Our man Peter Richmond wrote a wonderful piece over at the Nieman storyboard about John Hersey's senior-year writing seminar at Yale.

He learned a lot, including these thoughts on writing:

1) In good fiction, the reader absorbing a compelling narrative never notices the writer as intermediary. In nonfiction, that translator’s presence is inevitable. Since the former is the ideal relationship with the reader, the more you can bring that non-point of view to nonfiction narrative, the better. In other words, as a writer, no matter what the hell you’re writing, do your best to kill your ego, even if those are mutually exclusive ideals. (i.e.: He could have told the story of the effect of that atomic bomb on an innocent city by telling us what he found when he went over there, and it would have been a good piece. Instead he gave the story over to the six survivors, and it earned a place in immortality.)

2) Let the story, invented fictitiously or real-world, speak for itself. Do it honor and justice by re-presenting it. If you have to writerly-ly enhance it, hammer its meaning home, it is not worth telling.

3) Editors are there for a reason: not because they aren’t good writers, but because they are very good at what they do. It is their craft. Get to know them, and always respect them. (In one of the countless drafts of Hiroshima, Hersey described an atom-bombed bicycle as “lopsided.” One day Wallace Shawn questioned whether the word “lopsided” was the best possible word. Hersey lay awake that night, and then scrolled the word “crumpled” on a piece of paper. The next day, arriving at the magazine’s offices to resume editing, he found the pages from the day before, and found the page in question. The night before, in the margin, Shawn had written, in the margin, “crumpled?”)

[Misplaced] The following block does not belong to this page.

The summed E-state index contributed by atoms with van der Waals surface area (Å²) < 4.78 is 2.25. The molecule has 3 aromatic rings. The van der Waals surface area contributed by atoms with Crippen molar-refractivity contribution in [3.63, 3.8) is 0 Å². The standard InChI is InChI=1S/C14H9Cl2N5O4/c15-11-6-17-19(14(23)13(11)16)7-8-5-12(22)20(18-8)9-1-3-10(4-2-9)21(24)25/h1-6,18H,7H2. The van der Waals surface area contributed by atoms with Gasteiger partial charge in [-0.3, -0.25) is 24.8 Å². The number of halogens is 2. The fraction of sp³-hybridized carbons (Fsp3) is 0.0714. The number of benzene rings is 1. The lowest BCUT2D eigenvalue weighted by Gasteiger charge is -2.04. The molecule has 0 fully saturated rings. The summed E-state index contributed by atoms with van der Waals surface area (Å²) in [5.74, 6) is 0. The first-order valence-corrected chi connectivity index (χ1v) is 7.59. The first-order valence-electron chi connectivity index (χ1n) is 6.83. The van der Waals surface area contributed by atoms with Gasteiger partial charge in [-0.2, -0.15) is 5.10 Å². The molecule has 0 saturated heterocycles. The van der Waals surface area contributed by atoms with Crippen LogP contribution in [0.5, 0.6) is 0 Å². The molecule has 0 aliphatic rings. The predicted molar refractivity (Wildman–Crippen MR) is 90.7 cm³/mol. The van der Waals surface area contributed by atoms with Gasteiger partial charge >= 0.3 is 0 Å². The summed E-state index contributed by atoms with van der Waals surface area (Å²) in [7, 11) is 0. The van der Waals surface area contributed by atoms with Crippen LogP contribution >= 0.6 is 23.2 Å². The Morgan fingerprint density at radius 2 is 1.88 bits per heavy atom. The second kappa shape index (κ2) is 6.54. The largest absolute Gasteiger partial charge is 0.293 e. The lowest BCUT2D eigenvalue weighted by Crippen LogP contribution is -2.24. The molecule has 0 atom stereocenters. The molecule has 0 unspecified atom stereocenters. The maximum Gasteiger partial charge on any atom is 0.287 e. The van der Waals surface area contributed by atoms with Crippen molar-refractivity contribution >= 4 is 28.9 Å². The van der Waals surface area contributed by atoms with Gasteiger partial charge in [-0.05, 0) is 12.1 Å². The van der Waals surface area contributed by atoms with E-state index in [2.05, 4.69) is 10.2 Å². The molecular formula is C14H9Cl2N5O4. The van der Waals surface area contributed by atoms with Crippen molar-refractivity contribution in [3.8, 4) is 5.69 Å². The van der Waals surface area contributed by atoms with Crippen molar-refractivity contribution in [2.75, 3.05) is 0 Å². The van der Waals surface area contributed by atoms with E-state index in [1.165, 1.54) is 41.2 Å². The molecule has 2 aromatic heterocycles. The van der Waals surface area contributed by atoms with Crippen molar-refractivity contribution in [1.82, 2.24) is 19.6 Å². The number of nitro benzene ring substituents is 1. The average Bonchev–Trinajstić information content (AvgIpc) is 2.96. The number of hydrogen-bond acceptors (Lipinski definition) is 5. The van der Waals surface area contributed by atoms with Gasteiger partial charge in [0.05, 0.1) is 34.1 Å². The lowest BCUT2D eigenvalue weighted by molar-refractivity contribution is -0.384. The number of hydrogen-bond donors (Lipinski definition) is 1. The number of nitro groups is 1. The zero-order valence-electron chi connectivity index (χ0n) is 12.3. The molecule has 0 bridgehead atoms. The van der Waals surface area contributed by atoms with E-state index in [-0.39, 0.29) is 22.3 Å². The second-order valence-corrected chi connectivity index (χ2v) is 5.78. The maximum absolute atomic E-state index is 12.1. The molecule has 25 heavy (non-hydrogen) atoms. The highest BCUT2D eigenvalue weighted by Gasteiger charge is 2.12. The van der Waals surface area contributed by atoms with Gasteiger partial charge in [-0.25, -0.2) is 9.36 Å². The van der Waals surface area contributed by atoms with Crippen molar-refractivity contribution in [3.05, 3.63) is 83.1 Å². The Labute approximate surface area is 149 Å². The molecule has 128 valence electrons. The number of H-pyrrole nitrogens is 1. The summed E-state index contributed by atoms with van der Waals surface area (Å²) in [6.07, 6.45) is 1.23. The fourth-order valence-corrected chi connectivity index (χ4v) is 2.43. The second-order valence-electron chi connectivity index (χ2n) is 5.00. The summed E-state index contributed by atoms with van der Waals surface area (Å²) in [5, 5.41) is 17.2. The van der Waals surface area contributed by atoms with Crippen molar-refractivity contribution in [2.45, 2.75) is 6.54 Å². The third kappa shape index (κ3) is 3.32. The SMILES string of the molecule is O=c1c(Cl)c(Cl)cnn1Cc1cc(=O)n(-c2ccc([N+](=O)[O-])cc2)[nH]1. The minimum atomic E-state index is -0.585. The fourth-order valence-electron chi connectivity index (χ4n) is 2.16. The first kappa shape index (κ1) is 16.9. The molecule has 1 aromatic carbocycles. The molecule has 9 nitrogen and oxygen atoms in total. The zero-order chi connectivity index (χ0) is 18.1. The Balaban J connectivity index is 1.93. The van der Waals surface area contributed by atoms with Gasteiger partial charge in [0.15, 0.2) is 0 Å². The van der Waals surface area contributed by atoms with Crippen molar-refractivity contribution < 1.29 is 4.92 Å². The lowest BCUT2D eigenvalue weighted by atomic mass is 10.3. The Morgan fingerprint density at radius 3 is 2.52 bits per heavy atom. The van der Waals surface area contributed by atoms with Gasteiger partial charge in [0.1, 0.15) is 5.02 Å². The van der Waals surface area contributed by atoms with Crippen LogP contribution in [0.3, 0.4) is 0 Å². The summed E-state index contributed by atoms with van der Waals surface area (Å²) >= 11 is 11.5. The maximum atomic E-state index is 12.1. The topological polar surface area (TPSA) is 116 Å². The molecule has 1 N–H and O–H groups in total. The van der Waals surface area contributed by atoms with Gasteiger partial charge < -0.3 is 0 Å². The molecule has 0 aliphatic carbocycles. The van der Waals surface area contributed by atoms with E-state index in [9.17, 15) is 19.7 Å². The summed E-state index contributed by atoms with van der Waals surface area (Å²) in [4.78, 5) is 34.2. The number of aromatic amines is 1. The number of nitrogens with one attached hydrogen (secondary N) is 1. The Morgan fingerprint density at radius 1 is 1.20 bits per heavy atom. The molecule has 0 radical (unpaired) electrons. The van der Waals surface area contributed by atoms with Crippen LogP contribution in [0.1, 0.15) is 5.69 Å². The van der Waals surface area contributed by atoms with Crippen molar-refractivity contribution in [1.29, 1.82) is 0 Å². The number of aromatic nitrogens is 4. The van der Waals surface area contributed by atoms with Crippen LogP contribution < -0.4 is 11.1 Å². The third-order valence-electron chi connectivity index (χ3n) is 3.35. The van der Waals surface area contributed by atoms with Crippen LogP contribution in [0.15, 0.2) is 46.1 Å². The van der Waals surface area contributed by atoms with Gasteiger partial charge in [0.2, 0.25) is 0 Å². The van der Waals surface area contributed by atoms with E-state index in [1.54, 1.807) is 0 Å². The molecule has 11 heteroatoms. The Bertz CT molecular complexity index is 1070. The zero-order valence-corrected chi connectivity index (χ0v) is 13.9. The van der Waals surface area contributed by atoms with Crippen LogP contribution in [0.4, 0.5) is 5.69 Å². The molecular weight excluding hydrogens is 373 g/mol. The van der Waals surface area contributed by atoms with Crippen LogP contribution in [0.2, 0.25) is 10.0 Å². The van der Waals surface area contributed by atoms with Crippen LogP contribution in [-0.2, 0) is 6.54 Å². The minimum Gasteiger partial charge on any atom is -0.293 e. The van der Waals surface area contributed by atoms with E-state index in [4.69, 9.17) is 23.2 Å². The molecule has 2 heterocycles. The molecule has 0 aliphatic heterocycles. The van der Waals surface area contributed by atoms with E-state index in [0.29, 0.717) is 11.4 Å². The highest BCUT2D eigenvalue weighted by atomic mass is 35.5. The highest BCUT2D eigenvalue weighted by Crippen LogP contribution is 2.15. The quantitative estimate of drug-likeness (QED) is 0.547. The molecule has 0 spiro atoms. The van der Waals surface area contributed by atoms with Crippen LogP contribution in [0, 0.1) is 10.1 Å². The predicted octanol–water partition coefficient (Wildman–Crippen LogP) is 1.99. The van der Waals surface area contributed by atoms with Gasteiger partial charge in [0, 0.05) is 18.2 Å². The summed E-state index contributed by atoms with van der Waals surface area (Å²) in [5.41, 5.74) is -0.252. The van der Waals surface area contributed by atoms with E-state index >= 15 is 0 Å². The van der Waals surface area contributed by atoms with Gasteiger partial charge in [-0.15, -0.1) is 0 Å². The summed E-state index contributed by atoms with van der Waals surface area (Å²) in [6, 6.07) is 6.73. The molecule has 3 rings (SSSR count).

4) If what you leave out is essential, then the details you choose to leave in must be essential. (i.e.: The dank, decaying, ominous scent of a jungle is relevant if the man smelling it might be about to die from an unseen bullet, but maybe not if your story is of the prison road gang laying a highway through it).

5) Storytelling is so universal that, for the several centuries when writing disappeared in the Aegean, The Odyssey survived orally until it could be written down. Never veer far from the story.

6) As the possessor of a craft, having now served something of an apprenticeship, we owed it to the world to practice that craft.

Here is the full text to Hersey's classic: "Hiroshima."